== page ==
While my oldest daughter is only in second grade, I have a lot of experience with parent-teacher conferences. Before becoming an instructor on the college level, I taught in public schools for ten years.
My most memorable parent-teacher conference was an example of how not to establish a working relationship with your child’s teacher. It was proof that transitioning to middle school is just as difficult on parents as it is on the students. My student, who had received straight A’s all through elementary school, was struggling with the increased expectations of sixth grade. Instead of seeing this as an opportunity to develop her child’s strengths, the mother panicked at the end of the first marking period, lashing out at me during the conference and demanding something be done to fix the problem. Truth be told, this wasn’t the memorable part. Parents on the brink were quite common in the competitive district where I taught. It was the bouquet of flowers and the apology the next day that I’ll never forget.
Raising Resilient Children argues the ability to foster the kind of “collaborative atmosphere in which the parties involved demonstrate genuine respect for each other” is crucial to your child’s success at school. Think about how hard it can be to juggle your own kids’ personalities and interests when you’re home for a couple of days on the weekends – or worse yet, snowed in for a week. Now imagine the teacher’s challenge of educating students, on all different levels and from a variety of backgrounds, confined to a crowded classroom for 180 days.
So take the authors’ principle of practicing empathy to heart and don’t attack your kid’s teacher. That’s not to say you shouldn’t confront them. Just try to keep Brooks and Goldstein’s guiding questions in mind.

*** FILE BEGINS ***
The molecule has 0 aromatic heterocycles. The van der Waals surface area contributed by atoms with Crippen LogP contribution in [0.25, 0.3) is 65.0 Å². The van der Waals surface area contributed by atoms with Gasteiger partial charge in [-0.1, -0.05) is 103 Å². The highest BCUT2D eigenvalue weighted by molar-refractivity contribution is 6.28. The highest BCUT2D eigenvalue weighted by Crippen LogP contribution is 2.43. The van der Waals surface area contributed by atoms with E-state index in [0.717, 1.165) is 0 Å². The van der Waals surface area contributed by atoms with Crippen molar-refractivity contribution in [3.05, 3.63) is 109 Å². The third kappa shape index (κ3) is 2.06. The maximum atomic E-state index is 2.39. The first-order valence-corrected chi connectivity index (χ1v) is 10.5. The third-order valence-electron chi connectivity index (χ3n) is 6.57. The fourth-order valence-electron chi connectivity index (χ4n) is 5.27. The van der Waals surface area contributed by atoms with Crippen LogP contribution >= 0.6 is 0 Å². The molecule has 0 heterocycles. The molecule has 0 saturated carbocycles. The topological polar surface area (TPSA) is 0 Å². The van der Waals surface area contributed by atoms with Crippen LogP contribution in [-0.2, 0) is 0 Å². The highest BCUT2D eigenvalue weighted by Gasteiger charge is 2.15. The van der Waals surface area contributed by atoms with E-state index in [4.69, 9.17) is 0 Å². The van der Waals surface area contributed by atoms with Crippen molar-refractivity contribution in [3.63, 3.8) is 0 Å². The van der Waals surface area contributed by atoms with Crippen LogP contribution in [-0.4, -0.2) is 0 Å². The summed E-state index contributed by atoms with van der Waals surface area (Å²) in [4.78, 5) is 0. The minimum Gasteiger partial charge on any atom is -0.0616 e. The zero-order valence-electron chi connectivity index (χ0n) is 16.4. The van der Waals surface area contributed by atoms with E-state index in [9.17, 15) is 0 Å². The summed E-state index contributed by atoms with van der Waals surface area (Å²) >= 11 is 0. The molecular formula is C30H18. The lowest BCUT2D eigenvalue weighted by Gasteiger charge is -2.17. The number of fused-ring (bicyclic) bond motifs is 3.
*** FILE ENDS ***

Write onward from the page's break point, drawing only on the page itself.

- What do we hope to accomplish with the teacher?
- How can we say things so that our child’s teacher will be most responsive to listening to our message and working closely with us?
Then, consider making your child an active participant in her education. Instead of whispering behind closed doors, try inviting your child in. Given the fact that during my last conference my daughter kept finding reasons to enter the room so she could eavesdrop, I know she’ll love this suggestion. Besides, if I’m focusing on the positive, brainstorming ways to utilize her strengths in a school setting, then why not to allow her to participate in the conversation? Raising Resilient Children provides examples of some ingenious ways to promote what the authors call your child’s “island of competence”, whether it’s putting a green thumb to work in the school garden or a nurturing personality to use in a kindergarten room. So long as we’re not letting “our own anxieties and anger to become roadblocks to empathy and the successful resolution of problems” the goal of developing a resilient mindset in your child can be reached.
Finally, never turn down an opportunity to meet with your child’s teacher. The elementary teacher, in particular, spends more waking hours each day with your child then you do so go hear what she has to say. If there’s not a problem, spend ten minutes sharing anecdotes that make your child feel special or let your child talk about what they enjoy about school. (A little flattery for the teacher never hurts.) Everyone will benefit.
According to Brooks and Goldstein, “The energy, productivity, and excitement of this partnership will yield lifelong benefits”. Are you really going to pass up a chance like that?